If I am what I have and if what I have is lost, who then am I. Nobody but a defeated, deflated, pathetic testimony to a wrong way of living.
― Erich Fromm, To Have or To Be?, 1974.
In 1976, psychoanalyst Erich Fromm from Germany proposed the idea that as a society we live between two modes of existing, the “having” mode and the “being” mode. The “having” mode relies on materialism, power and control while the “being” world relies on the acceptance of love, sharing and regard for humanity. His thesis examines the idea that as humans we are in a constant unconscious conversation between these two worlds, every millisecond of our existence. He quotes that “Modern consumers may identify themselves by the formula: I am = what I have and what I consume.” 1 This is even more relevant in western society where greed for money, fame and power have devoured our lives. Fromm continues that notion and declares that we cannot exist purely in one of these modes all the time, but that balance is what makes us unique. As graphic designers, we are building and enhancing points of consumption to a given product, space or activity. We are the ones that are encouraging the “having” mode purely based off of the work that we do. It’s also unavoidable, graphic design was inherently founded as an act to push and persuade captialistic agendas. So how as a graphic designer can we lean more into the “being” mode? What is design’s role between these two worlds?
Most, if not all, designers get a sinking feeling in their gut about a new project. They want to know the outcome and what this thing will look like based on prior knowledge or what they think might be right for this particular opportunity (I like to think designers don’t actually solve for problems, but rather solve for opportunities). In this case, designers are working in the “having” mode, we are forcing something to be in the world. We don’t want to give up our sense of “identity” as graphic designers and do so by making everyone aware that we are the visual facilitators. We are trying to control the project and provide some type of framework that we are comfortable with and go on to place something in the world that we may think is right, rather than really understanding the opportunity in front of us. What would happen if we were in the being mode, that mode would provide us with an unexpectedness to embrace the process rather than force a solution. Fromm writes that “In the being mode, remembering is actively recalling words, ideas, sights, paintings, music; that is connecting the single datum to be remembered and the many other data that it connects with.” 2 It’s alive and connected, not stale and nostalgic. Being part of the project process, questioning the work in the moment and shifting as new things come along rather than forcing a designers perspective into the process. Understanding and embracing that prior visual metaphor may have not been right for the project nor should it possibly even still exist in the world we live in. It might lead to unexpected solutions, potential territories and new connections we wouldn't have explored if we embraced the “having” mode.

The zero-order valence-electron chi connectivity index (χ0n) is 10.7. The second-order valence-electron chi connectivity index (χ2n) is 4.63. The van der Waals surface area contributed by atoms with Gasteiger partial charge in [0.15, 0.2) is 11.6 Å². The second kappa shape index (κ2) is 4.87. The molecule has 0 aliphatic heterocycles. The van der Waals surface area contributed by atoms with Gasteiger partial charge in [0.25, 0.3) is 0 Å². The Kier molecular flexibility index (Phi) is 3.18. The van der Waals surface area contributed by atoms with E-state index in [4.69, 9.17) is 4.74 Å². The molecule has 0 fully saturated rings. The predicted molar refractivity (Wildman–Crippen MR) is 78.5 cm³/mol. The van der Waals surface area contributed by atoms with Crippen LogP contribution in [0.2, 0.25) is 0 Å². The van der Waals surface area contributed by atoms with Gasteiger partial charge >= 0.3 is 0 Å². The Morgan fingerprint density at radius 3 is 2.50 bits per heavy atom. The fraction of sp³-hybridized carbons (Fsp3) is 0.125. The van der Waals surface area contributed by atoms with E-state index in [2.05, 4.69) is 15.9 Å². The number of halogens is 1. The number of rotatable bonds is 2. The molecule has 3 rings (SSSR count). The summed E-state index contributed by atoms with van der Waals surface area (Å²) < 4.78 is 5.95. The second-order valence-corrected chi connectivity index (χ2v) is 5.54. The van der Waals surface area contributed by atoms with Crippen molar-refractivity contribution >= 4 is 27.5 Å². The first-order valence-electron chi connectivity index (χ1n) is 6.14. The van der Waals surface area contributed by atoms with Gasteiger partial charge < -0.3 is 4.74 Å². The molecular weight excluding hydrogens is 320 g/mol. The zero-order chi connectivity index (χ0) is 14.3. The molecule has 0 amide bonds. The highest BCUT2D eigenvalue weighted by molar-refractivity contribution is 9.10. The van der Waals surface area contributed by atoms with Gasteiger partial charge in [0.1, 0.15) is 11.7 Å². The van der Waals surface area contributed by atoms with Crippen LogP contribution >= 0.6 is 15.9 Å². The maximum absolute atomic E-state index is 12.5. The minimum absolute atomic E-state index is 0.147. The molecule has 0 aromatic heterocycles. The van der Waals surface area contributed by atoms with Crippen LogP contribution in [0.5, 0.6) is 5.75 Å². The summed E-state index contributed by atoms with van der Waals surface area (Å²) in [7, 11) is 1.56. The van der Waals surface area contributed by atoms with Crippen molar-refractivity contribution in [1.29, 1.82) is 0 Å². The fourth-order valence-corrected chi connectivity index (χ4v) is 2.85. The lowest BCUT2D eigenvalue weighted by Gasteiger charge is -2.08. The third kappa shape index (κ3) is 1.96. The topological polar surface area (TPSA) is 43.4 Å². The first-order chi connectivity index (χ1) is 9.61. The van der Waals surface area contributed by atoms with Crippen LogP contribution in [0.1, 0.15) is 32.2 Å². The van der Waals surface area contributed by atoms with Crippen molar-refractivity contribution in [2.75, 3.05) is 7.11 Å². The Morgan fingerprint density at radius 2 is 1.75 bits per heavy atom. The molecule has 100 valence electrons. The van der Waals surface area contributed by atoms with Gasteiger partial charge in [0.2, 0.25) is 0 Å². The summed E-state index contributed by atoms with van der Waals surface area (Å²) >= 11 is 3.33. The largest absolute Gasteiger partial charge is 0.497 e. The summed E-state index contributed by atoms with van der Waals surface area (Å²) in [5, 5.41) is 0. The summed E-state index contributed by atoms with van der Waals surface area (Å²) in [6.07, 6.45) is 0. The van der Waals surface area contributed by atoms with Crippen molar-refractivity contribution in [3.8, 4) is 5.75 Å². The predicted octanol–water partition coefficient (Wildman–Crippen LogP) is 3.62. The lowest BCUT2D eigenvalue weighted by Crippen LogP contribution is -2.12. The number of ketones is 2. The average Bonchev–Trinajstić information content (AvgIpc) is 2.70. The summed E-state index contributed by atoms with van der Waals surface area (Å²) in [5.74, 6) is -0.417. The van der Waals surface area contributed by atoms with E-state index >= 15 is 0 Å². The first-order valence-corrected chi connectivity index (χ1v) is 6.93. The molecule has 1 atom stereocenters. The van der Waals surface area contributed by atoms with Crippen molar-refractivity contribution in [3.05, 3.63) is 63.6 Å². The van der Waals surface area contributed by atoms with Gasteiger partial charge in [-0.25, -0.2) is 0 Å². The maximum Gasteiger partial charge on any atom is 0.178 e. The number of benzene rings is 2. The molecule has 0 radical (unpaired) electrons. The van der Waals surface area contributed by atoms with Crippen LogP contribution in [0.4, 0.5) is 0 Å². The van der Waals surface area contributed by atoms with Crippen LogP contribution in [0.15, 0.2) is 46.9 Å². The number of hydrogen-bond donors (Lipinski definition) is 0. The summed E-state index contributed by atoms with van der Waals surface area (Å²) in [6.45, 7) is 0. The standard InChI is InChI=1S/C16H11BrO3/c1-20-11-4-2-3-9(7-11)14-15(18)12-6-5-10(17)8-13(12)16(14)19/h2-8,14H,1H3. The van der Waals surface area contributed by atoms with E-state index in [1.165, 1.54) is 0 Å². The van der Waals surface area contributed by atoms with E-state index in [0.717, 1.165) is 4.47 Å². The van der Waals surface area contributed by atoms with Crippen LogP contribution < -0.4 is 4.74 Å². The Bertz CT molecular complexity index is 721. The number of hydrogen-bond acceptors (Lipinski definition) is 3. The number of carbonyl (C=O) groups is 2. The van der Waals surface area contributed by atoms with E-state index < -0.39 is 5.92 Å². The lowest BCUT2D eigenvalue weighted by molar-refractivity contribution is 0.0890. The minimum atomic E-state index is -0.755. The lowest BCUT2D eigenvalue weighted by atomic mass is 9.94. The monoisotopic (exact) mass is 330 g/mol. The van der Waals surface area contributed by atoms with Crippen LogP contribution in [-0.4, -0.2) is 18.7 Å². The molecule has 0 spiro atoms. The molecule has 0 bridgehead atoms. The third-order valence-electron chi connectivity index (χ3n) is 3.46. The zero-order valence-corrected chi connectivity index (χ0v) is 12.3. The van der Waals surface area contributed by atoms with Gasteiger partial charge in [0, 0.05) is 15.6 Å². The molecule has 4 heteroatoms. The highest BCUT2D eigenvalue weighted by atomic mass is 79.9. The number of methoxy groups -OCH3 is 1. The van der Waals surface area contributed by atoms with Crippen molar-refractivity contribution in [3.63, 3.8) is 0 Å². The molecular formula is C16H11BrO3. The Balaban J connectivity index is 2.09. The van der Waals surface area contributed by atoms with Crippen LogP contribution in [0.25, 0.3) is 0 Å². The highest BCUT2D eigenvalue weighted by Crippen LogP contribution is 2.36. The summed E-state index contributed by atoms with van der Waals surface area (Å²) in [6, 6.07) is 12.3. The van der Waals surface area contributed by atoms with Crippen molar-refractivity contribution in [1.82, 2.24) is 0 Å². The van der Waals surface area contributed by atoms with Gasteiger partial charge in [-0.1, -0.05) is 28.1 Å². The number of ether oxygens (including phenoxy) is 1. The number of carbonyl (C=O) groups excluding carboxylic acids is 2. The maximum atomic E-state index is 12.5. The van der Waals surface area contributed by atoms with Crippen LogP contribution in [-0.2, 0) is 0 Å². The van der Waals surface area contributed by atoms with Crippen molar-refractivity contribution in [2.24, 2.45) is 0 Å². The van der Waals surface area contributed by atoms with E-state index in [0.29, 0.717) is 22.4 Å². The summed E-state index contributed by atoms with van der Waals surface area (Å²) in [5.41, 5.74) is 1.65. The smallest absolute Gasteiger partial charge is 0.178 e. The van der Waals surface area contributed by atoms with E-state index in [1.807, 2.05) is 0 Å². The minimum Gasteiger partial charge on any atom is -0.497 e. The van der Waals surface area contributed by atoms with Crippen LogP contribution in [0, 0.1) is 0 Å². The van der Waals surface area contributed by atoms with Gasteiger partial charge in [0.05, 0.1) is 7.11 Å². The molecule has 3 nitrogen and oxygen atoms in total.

The role of the designer is changing now more than ever as we engage in remote environments, political injustice, a health crisis, enhanced racism and educational inequalities. We need to be consciously aware of the work we are making and how that work affects the “having” mode of our society. Who would have thought our primary mode of communication would be through various messaging softwares and critiques would be held through tiny rectangles. I’m calling for designers to try to embrace the being world. Embrace the unexpectedness of our work in this ever-changing world and question the work we are doing with a critical eye at every point along the way. Graphic design can’t change the world, but we can reframe, reposition and influence the work we are doing to challenge the “having” mode of existing. How might we embrace this change to let it influence the work and lead to unexpected solutions. Maybe an identity wasn't meant to be the way you originally intended when it was sent out into the world from the click of a mouse into your clients inbox. Maybe that odd bug on your website actually gives your website personality. Why don't we embrace the constant flux of our environment and let our work react to those given spaces rather than us trying to force something that maybe wasn't right all along, it might give it a new life to our work in a way we never expected.
Fromm, Erich. To Have or to Be? / Erich Fromm. 1979.
“When you build a thing you cannot merely build that thing in isolation, but must also repair the world around it, and within it, so that the larger world at that one place becomes more coherent, and more whole; and the thing which you make takes its place in the web of nature, as you make it.“ — Christopher Alexander, Sara Ishikawa and Murray Silverstein, A Pattern Language, 1977.
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Last updated: April 26, 2022
© Anthony Zukofsky 2012–2022.